Last night I went to a meeting of the Puget Sound Cruising Club, a group I’ve known about for a couple of years but just never got the chance to connect with. I happened to check their event schedule a couple weeks ago, and lo and behold: they were doing a talk on the Race to Alaska. A few days ago I posted a link to the R2AK on Facebook with a message that went something like, “Who’s crazy enough to do this with me?” I deleted it seven minutes later (there were no replies). I didn’t want to hear how crazy it was, nor did I want to project onto everyone my fear that any person in their right mind who knows me and knows the state of my health would laugh out loud at such a thought. This race to Alaska involves piloting an engineless craft, all the way from Port Townsend, Washington to Ketchikan, Alaska. People go in multihulls, monohulls, kayaks, rowboats, even tiny paddleboards. It’s 750 grueling miles through freezing, moody, and treacherous water, and you have to run the whole thing entirely by sailing, or pedaling (yes, pedaling), or rowing, or paddling, or some combination of these.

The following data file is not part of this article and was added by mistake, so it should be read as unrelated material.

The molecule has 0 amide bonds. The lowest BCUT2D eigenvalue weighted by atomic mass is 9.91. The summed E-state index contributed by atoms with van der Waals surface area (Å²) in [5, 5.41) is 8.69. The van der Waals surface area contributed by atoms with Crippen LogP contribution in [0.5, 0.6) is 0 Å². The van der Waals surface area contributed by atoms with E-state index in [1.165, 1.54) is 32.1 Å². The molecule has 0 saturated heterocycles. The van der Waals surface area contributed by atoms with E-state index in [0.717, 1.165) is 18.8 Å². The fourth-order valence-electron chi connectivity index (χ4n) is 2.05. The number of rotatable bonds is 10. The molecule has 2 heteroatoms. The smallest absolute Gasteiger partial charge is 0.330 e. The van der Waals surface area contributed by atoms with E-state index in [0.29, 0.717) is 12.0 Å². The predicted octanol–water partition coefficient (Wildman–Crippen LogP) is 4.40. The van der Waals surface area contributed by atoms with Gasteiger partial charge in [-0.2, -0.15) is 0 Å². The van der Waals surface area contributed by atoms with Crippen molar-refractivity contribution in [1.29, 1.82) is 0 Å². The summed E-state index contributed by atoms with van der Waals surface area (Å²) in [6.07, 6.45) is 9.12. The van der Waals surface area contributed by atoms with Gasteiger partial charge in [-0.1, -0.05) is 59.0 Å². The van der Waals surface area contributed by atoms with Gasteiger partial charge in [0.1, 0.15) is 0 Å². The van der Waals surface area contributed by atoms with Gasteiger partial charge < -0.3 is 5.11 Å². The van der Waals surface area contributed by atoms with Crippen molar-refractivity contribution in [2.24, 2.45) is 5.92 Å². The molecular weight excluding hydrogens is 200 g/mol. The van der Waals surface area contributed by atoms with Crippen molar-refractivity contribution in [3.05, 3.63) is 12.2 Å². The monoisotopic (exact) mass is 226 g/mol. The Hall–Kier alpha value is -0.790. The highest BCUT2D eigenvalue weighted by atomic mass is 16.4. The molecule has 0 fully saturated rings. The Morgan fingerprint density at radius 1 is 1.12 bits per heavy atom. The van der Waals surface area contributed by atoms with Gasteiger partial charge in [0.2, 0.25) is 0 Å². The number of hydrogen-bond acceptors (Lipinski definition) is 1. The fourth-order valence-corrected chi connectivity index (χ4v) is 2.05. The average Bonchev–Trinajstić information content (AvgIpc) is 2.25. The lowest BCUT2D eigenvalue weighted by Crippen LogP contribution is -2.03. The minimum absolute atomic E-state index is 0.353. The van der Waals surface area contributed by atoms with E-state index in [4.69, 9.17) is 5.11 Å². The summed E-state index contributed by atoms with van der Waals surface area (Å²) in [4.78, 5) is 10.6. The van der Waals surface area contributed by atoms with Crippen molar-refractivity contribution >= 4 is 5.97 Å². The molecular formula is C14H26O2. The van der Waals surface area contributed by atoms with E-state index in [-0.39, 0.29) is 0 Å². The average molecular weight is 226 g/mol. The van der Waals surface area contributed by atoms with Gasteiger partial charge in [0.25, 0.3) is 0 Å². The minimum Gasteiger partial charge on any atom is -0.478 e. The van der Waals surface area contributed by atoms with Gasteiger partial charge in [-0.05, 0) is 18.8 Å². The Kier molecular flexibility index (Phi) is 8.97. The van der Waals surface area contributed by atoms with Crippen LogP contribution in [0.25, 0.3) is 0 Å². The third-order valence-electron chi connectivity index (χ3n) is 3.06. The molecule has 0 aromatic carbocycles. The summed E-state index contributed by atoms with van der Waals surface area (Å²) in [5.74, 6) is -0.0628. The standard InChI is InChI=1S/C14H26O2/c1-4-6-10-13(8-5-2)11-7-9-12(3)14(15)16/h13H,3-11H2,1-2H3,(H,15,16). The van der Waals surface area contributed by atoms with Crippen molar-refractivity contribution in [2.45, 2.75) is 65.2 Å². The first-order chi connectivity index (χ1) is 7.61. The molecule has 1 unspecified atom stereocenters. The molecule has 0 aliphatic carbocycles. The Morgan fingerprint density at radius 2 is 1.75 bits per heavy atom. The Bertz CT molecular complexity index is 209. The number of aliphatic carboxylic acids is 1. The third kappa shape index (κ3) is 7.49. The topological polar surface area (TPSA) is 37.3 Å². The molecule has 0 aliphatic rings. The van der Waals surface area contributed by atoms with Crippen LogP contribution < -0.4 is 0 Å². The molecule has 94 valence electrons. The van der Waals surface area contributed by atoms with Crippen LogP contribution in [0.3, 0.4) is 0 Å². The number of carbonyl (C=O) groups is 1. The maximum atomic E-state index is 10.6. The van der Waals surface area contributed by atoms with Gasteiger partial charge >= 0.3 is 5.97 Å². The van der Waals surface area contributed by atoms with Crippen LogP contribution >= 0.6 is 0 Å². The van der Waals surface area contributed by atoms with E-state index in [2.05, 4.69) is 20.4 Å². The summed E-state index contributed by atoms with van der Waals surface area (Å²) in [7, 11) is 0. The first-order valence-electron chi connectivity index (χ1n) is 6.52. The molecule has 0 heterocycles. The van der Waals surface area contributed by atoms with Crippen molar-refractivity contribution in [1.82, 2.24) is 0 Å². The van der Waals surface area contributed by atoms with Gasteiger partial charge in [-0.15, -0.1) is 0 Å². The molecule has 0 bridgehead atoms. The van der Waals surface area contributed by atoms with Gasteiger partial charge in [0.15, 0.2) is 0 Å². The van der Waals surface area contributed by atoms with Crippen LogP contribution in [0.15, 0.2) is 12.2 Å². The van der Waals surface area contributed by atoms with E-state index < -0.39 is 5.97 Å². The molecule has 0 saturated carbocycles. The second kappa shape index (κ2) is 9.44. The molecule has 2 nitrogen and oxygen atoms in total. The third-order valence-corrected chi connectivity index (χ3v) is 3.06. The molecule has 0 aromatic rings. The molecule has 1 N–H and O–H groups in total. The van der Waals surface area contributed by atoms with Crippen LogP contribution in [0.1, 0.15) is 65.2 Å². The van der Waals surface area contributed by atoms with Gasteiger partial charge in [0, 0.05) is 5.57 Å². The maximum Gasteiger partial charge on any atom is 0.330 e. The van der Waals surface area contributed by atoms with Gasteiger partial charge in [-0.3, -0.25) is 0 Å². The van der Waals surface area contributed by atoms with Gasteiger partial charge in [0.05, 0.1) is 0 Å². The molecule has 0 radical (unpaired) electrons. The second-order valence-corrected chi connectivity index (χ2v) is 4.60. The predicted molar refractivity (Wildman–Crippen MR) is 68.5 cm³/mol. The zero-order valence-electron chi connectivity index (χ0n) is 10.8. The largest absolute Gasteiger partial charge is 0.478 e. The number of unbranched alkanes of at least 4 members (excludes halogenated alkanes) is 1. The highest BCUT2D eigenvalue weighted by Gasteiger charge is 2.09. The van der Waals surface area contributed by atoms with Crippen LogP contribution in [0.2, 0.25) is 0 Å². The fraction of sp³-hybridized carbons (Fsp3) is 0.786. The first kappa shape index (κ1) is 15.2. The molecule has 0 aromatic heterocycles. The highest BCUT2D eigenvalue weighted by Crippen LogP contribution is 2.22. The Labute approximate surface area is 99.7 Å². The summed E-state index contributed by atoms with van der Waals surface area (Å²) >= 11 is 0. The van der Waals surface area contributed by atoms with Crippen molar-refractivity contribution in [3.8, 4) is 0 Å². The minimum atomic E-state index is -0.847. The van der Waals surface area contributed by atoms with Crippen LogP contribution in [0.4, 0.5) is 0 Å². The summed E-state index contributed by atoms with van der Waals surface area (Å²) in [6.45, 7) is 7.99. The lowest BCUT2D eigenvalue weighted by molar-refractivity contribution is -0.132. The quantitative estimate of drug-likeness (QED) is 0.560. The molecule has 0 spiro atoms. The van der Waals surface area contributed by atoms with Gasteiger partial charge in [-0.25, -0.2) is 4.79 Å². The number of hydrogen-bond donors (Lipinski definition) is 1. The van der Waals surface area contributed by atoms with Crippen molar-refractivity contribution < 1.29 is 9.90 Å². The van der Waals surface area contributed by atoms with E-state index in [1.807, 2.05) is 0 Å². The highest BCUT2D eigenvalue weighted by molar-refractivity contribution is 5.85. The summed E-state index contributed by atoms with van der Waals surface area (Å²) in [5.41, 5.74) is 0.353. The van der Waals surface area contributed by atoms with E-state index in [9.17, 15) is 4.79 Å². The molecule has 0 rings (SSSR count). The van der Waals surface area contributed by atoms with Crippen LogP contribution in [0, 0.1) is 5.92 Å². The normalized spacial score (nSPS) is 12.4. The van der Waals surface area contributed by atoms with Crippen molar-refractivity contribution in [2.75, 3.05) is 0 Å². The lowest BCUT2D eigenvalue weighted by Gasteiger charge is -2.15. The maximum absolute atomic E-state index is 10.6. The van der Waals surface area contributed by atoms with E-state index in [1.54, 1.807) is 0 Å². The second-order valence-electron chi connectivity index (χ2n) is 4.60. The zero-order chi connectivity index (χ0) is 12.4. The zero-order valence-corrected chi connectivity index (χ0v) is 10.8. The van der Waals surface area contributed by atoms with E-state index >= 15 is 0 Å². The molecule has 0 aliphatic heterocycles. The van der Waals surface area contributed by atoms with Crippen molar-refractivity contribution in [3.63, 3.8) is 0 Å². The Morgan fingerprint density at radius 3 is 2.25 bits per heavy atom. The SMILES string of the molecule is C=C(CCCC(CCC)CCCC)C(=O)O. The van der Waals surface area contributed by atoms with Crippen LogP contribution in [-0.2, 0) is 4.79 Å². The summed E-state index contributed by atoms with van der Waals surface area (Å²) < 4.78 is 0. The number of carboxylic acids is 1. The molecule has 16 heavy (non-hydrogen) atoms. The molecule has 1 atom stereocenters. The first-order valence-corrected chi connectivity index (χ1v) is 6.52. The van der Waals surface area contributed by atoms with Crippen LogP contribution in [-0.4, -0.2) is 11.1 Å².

Check out this video. And yeah, that’s the gorgeous sound of a Maori Haka dance, and yep, they got permission to use it.
Me? Mostly sedentary, with chronic fatigue and fibromyalgia, around eighty pounds overweight, can’t walk a block without giving my lungs a pep talk. Yes, I’m in a yoga teacher training program, but that’s mostly so I can learn for myself. It’s impossible right now for me to teach an entire 90-minute class, even if I wasn’t doing all the poses myself. And then beyond that, even assuming I was healthy enough, I haven’t sailed enough. I’ve never anchored my boat, I’ve never gotten caught in a storm, I’ve only ever camped overnight on board twice. I’ve never been tested. The whole idea is irrational and foolish, and even dangerous.